We grew corn! Perhaps I shouldn't be surprised. Yet, it seems every time I grow something I have never grown before there is some element, however indiscernible, of disbelief that resides in the back of my mind. Perhaps this is my defense mechanism against disappointment - if I don't really believe it will grow then I won't be disappointed when it doesn't. I felt similarly when we grew garlic last year. And yet, there we were last night grilling chicken, shucking some corn from the farmer's market when I thought I might run up to the garden and shuck one of our own ears, just to see how they were coming along. The silks are beginning to brown and dry up - a sign, I've read, that the corn is just about ripe.
I plucked the biggest ear (which is still a cute little thing since this heirloom sweet corn is a dwarf variety) pulled back the husk and revealed a perfect - really, perfect - ear of Blue Jade corn. Nary a kernel underdeveloped or marred by the nibbles of bird or worm. Truly a most perfect little ear.
I threw this first little ear in with the rest of our corn so we could see how it tastes. Again, I wasn't overly hopeful - I've heard that those of us who are used to contemporary sweet corns are not as fond of the heirloom sweet corn varieties, as they are simply not as sweet as we've selected them to be these days. But disappointed we certainly were not. Sweet, juicy, crisp and just the right size for little hands to grasp.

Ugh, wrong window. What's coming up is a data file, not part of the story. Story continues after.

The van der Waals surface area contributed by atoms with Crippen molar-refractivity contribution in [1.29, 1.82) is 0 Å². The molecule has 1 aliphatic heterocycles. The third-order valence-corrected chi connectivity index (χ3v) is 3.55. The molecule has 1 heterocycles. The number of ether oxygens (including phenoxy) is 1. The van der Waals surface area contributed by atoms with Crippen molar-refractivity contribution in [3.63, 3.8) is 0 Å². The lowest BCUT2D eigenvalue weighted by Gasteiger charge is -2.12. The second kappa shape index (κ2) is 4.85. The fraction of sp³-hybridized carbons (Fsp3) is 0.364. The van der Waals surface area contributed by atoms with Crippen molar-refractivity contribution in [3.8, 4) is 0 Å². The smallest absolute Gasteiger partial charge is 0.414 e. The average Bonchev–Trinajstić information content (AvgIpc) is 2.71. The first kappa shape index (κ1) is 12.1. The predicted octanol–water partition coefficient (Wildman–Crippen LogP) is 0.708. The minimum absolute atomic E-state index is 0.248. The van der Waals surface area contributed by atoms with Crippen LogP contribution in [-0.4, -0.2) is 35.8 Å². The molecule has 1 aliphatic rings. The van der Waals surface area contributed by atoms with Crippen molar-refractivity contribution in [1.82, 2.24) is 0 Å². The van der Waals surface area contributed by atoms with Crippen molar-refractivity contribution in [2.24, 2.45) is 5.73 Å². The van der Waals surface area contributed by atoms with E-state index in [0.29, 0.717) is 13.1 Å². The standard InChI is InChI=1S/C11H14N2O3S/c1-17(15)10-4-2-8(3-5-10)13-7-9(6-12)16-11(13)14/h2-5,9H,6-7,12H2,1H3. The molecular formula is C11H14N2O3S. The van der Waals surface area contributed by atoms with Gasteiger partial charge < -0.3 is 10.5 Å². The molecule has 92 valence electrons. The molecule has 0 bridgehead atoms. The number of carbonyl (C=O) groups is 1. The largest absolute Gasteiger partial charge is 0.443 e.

I was intrigued by Blue Jade with its promise of sweet steel blue kernels that turn jade blue upon boiling. At only three to four feet high, it seemed the perfect corn to grow in Ava's fairy garden - I've aimed to plant varieties that she and Eli can easily appreciate at or near eye level. And being a fast grower, Blue Jade seemed a good choice for our short Minnesota growing season (my little euphemism for 'you call this summer?').
The kernels were not as blue as I expected them to be, though I have read of others having the same experience with Blue Jade corn. Apparently they become bluer as the corn continues to ripen; though some say the corn grows less sweet as it completes its journey to bluedom. So now we have a bit of a dilemma: which do we value more, sweetness or the novelty of blueness? I suspect as we gradually pick and eat the corn over the next week or so, we will get our share of both.
We look forward to the feast of corn ahead of us! And I'll try to snap some photos if those kernels do indeed turn blue as promised.